Debezium is an open source distributed platform that turns your existing databases into event streams, so applications can see and respond almost instantly to each committed row-level change in the databases. Debezium is built on top of Kafka and provides Kafka Connect compatible connectors that monitor specific database management systems. Debezium records the history of data changes in Kafka logs, so your application can be stopped and restarted at any time and can easily consume all of the events it missed while it was not running, ensuring that all events are processed correctly and completely. Debezium is open source under the Apache License, Version 2.0.

Get involved

We hope you find Debezium interesting and useful, and want to give it a try. Follow us on Twitter @debezium, chat with us on Gitter, or join our mailing list to talk with the community. All of the code is open source on GitHub, so build the code locally and help us improve ours existing connectors and add even more connectors. If you find problems or have ideas how we can improve Debezium, please let us know or log an issue.


Debezium 0.9.0.CR1 Released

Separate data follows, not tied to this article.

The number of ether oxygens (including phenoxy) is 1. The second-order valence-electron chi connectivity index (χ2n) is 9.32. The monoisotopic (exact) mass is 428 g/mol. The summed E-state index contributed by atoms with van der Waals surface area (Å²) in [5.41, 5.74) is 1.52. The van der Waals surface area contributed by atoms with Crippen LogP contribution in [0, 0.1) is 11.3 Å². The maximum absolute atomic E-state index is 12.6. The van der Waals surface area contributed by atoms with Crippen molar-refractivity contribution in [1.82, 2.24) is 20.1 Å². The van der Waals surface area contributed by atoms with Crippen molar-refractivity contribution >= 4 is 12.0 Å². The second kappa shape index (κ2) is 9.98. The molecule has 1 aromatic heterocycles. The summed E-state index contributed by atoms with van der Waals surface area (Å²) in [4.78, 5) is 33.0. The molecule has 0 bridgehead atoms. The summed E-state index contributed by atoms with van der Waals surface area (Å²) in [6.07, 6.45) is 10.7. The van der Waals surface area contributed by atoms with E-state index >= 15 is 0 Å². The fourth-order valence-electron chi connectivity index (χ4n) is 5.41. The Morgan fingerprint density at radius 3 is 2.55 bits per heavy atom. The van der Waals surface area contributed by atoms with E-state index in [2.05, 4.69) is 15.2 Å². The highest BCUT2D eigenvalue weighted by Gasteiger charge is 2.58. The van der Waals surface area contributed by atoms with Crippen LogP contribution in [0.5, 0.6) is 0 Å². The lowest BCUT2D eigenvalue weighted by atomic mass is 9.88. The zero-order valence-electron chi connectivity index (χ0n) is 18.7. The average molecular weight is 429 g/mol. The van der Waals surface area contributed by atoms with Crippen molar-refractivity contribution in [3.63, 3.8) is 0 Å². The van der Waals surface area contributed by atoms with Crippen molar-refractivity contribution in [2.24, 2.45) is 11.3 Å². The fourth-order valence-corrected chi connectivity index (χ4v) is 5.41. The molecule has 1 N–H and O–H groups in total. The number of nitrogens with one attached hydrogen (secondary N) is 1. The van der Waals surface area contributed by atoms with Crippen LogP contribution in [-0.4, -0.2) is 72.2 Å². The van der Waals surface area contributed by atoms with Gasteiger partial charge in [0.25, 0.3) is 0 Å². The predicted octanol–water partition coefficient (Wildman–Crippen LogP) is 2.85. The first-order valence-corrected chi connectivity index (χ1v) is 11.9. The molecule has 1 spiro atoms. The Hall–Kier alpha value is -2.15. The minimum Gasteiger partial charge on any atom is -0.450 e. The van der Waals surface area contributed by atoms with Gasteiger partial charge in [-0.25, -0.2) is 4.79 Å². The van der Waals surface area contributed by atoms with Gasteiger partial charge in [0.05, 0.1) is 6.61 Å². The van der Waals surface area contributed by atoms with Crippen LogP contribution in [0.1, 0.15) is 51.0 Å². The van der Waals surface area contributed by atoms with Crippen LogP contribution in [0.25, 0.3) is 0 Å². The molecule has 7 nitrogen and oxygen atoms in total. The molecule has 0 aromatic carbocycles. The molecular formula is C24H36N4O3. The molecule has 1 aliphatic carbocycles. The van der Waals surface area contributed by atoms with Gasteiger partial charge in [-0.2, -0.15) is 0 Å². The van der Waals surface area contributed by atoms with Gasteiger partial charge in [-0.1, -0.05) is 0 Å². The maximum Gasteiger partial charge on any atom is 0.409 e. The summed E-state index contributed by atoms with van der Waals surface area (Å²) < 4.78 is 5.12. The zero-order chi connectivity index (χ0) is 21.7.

Reaching the home stretch towards Debezium 0.9, it’s with great pleasure that I’m announcing the first release of Debezium in 2019, 0.9.0.CR1!

For this release we’ve mainly focused on sorting out remaining issues in the Debezium connector for SQL Server; the connector comes with greatly improved performance and has received a fair number of bug fixes.

Other changes include a new interface for event handlers of Debezium’s embedded engine, which allows for bulk handling of change events, an option to export the scale of numeric columns as schema parameter, as well as a wide range of bug fixes for the Debezium connectors for MySQL, Postgres and Oracle.

SQL Server Connector Improvements

The SQL Server connector supports blacklisting of specific columns now (DBZ-1067). That’s useful in cases where you’d like to exclude specific columns from emitted change data messages, e.g. to data protection considerations.

The "snapshot locking mode" option has been reworked (DBZ-947) and is named "snapshot isolation mode" now, better reflecting its semantics. A new mode "repeatable_read" has been added, and "none" has been renamed to "read_uncommitted". Please see the connector documentation and the migration notes for more details.

The connector allows for a much higher through-put now, thanks to caching of timestamps for the same LSN (DBZ-1078). Please refer to the change log for details on bugs fixed in this connector. A massive "Thank You" is in order to Grzegorz Kołakowski, for his tireless work on and testing of this connector!

New Embedded Engine Handler Interface

Debezium’s embedded engine now comes with a new interface ChangeConsumer, which event handlers can implement if they’d like to process change events in bulks (DBZ-1080). That can result in substantial performance improvements when pushing change events to APIs that apply batch semantics themselves, such as the Kinesis Producer Library. You can learn more in the embedded engine docs.

Misc. Changes and Bug Fixes